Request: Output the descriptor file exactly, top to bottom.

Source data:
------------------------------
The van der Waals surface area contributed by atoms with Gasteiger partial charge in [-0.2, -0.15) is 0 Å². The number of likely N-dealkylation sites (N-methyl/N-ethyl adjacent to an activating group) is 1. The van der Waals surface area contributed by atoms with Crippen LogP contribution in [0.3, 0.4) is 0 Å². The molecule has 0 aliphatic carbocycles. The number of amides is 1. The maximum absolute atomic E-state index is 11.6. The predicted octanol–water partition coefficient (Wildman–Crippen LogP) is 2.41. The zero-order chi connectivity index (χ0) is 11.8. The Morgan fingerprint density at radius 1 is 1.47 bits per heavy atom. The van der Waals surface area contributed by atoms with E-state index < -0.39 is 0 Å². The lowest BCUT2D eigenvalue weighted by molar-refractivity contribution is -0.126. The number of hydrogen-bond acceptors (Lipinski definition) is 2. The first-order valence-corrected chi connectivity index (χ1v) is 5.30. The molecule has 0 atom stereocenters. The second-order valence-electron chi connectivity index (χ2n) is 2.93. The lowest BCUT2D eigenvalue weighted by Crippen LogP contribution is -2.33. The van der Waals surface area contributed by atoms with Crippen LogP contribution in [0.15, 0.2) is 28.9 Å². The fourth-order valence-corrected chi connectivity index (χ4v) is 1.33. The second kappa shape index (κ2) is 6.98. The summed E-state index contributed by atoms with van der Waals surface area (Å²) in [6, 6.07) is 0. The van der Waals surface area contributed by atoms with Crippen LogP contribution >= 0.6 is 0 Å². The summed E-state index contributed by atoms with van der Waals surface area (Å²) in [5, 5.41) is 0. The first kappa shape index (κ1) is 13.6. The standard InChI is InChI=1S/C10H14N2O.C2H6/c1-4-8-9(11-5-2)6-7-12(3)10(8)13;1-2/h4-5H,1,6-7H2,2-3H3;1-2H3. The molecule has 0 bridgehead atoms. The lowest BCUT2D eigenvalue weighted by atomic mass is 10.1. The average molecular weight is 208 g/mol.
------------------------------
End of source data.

The van der Waals surface area contributed by atoms with Gasteiger partial charge in [-0.2, -0.15) is 0 Å². The number of likely N-dealkylation sites (N-methyl/N-ethyl adjacent to an activating group) is 1. The van der Waals surface area contributed by atoms with Crippen LogP contribution in [0.3, 0.4) is 0 Å². The molecule has 0 aliphatic carbocycles. The number of amides is 1. The maximum absolute atomic E-state index is 11.6. The predicted octanol–water partition coefficient (Wildman–Crippen LogP) is 2.41. The zero-order chi connectivity index (χ0) is 11.8. The Morgan fingerprint density at radius 1 is 1.47 bits per heavy atom. The van der Waals surface area contributed by atoms with E-state index < -0.39 is 0 Å². The lowest BCUT2D eigenvalue weighted by molar-refractivity contribution is -0.126. The number of hydrogen-bond acceptors (Lipinski definition) is 2. The first-order valence-corrected chi connectivity index (χ1v) is 5.30. The molecule has 0 atom stereocenters. The second-order valence-electron chi connectivity index (χ2n) is 2.93. The lowest BCUT2D eigenvalue weighted by Crippen LogP contribution is -2.33. The van der Waals surface area contributed by atoms with Crippen LogP contribution in [0.15, 0.2) is 28.9 Å². The fourth-order valence-corrected chi connectivity index (χ4v) is 1.33. The second kappa shape index (κ2) is 6.98. The summed E-state index contributed by atoms with van der Waals surface area (Å²) in [6, 6.07) is 0. The van der Waals surface area contributed by atoms with Crippen LogP contribution >= 0.6 is 0 Å². The summed E-state index contributed by atoms with van der Waals surface area (Å²) in [5, 5.41) is 0. The first kappa shape index (κ1) is 13.6. The standard InChI is InChI=1S/C10H14N2O.C2H6/c1-4-8-9(11-5-2)6-7-12(3)10(8)13;1-2/h4-5H,1,6-7H2,2-3H3;1-2H3. The molecule has 0 bridgehead atoms. The lowest BCUT2D eigenvalue weighted by atomic mass is 10.1. The average molecular weight is 208 g/mol.